Recently multiple news outlets have had articles with stories about organisations that have been targeted to receive USB memory sticks or other mobile media. According to these articles, these USB devices have been prepared with malicious content to infect the users computer with ransomware. The malicious USB sticks contain several attack components. One is the manipulated hardware that perform the so called “BadUSB” attack, in which a USB storage device simultaniously also acts as an input device emulating a keyboard and sending commands to the computer to manipulate it. Another is files containing multiple strain of ransomware as well as attack tools. The many articles quotes warnings and advisories from both law enforcement and CERT organisations as sources.
Many of the articles contain recommendations similar to the example below: “These recommendations include a call on individuals and organisations not to insert USB drives from unknown sources, even if they’re addressed to you or your organization. In addition, if the USB drive comes from a company or a person one is not familiar with and trusts, it is recommended that one contacts the source to confirm they actually sent the USB drive.”
Some people and some organisations can adhere to this recommendation. For others it is not as easy. It is often hard for some organisation to not accept USB devices or mobile media (e.g. SD-cards) from third parties. We can give some real-world examples of organisation where handling unknown media sources is happening all the timee. Media outlets needs to get information from anonymous sources. Government agencies that needs to accept input, in analog or digital form, the general public. Muncipality services need to exchange information with its citizen. Also, most big organisations have groups of people (lawyers, communications staff, IT staff, etc) that exchange information with 3rd parties where you have not been able to establish a long relation or trust at the point when some media device is getting used to transfer power points, PDF’s, updated software or other files. These are all examples of situation where there are organisations that need some other way to protect itself against malicious devices and infected files on or these devices.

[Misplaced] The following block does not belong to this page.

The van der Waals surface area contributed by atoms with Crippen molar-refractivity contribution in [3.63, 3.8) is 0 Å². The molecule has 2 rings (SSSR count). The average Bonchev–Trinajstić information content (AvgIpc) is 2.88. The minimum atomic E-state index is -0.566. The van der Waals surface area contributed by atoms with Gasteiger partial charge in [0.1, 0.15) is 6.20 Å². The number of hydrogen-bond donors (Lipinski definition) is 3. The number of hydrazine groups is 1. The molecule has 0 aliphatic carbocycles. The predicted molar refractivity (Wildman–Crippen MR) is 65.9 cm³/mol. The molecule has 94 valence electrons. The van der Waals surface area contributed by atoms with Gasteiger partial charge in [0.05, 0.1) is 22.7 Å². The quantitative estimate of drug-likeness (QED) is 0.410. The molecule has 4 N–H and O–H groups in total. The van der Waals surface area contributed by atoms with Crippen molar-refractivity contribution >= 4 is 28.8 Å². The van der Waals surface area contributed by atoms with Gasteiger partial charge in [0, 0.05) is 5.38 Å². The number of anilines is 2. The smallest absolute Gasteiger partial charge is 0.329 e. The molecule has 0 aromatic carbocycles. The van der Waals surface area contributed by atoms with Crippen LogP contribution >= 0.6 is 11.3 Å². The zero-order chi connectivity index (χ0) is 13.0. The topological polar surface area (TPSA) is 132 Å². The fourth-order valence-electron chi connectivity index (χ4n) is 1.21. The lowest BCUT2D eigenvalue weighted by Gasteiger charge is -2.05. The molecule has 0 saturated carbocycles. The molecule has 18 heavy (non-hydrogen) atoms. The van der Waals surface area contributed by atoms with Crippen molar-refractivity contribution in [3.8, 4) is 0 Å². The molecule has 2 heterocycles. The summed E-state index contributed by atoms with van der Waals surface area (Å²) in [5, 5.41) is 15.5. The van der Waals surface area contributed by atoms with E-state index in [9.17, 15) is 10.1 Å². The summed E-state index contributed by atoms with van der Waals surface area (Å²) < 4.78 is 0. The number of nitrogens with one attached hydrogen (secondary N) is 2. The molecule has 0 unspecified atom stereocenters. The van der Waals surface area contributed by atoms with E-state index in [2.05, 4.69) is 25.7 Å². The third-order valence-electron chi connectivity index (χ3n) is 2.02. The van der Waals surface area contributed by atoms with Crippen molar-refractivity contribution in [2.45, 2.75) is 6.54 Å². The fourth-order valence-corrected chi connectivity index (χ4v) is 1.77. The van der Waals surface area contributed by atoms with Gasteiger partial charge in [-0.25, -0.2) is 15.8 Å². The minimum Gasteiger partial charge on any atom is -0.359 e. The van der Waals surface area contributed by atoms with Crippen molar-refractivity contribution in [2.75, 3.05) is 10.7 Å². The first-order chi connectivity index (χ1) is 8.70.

Impex is a solution that would be very helpful in situations like this. It is a perfect protection to both check for the presence of infected files, but also to transfer those checked files from the unknown device onto a local, and trusted, device that in a later stage can be transferred to other systems. Impex is also protected against the type of attacks described in the articles, the “BadUSB” attack. The hardening of the Impex station makes it immune against this attack. Impex is perfect when you need to protect against devices received from the general public, from 3rd parties.
Contact us at sysctl to get more information on how we can help you protect your organisation against unknown devices or malicous files.
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